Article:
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There are three types of retinal detachment.
Rhegmatogenous retinal detachment is the most common type of detachment. It is caused by holes or breaks in the retina called retinal tears. A retinal tear allows fluid from the middle of the eye to pass through the tear and settle under the retina. As the fluid builds up under the retina, it pushes the retina away from the layer beneath it.
The most frequent cause of retinal tears is posterior vitreous detachment (PVD). PVD is a normal part of aging, in which the vitreous gel separates from the retina. PVD is usually harmless, but sometimes the vitreous gel can pull so hard that it tears the retina. Retinal tears occur most often on the sides (periphery) of the retina, because the vitreous gel is attached to the retina most strongly in those areas. If eye fluid moves through the tear and builds up under the retina, the retina may come off the back of the eye.
Retinal tears often do not lead to retinal detachment. But retinal tears that occur with new symptoms (such as floaters, flashes of light, or other visual disturbances) are much more likely to progress to detachments. A retinal detachment also may be more likely to occur if you have other things that increase your risk—for example, if you are nearsighted or if you have had recent cataract surgery.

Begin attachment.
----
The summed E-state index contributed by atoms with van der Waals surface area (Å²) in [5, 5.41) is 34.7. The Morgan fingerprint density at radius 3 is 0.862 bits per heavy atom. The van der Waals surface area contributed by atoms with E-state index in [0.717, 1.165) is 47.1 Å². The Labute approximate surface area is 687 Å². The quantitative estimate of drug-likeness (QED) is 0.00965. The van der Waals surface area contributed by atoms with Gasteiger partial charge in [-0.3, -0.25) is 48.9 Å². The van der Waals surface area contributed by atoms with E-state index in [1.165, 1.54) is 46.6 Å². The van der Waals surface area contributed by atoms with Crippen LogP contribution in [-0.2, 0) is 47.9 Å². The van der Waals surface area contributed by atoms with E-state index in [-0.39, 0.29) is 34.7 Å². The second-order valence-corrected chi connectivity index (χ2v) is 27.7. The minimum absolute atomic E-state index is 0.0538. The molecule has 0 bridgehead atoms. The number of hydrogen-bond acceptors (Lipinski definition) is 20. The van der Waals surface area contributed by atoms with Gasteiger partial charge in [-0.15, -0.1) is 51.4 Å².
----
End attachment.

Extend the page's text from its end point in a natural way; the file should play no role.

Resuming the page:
Traction retinal detachment occurs when scar tissue or other abnormal tissue grows on the surface of the retina, pulling the retina away from the layer beneath it. This does not cause a specific tear or break in the retina.
The leading cause of traction retinal detachment is proliferative retinopathy, a condition most frequently caused by diabetes.
Exudative retinal detachment occurs when blood or fluid from the middle layer of tissue that forms the eyeball (choroid) flows into the space under the retina and separates the retina from the layer beneath it. The detachment does not involve tears in the retina or traction from the vitreous.
Exudative retinal detachment is most often a complication of other diseases or conditions. These can include severe macular degeneration, eye tumors, inflammation in the choroid or the retina, or severe high blood pressure.
|Primary Medical Reviewer||Adam Husney, MD - Family Medicine|
|Specialist Medical Reviewer||Carol L. Karp, MD - Ophthalmology|
|Last Revised||July 15, 2013|
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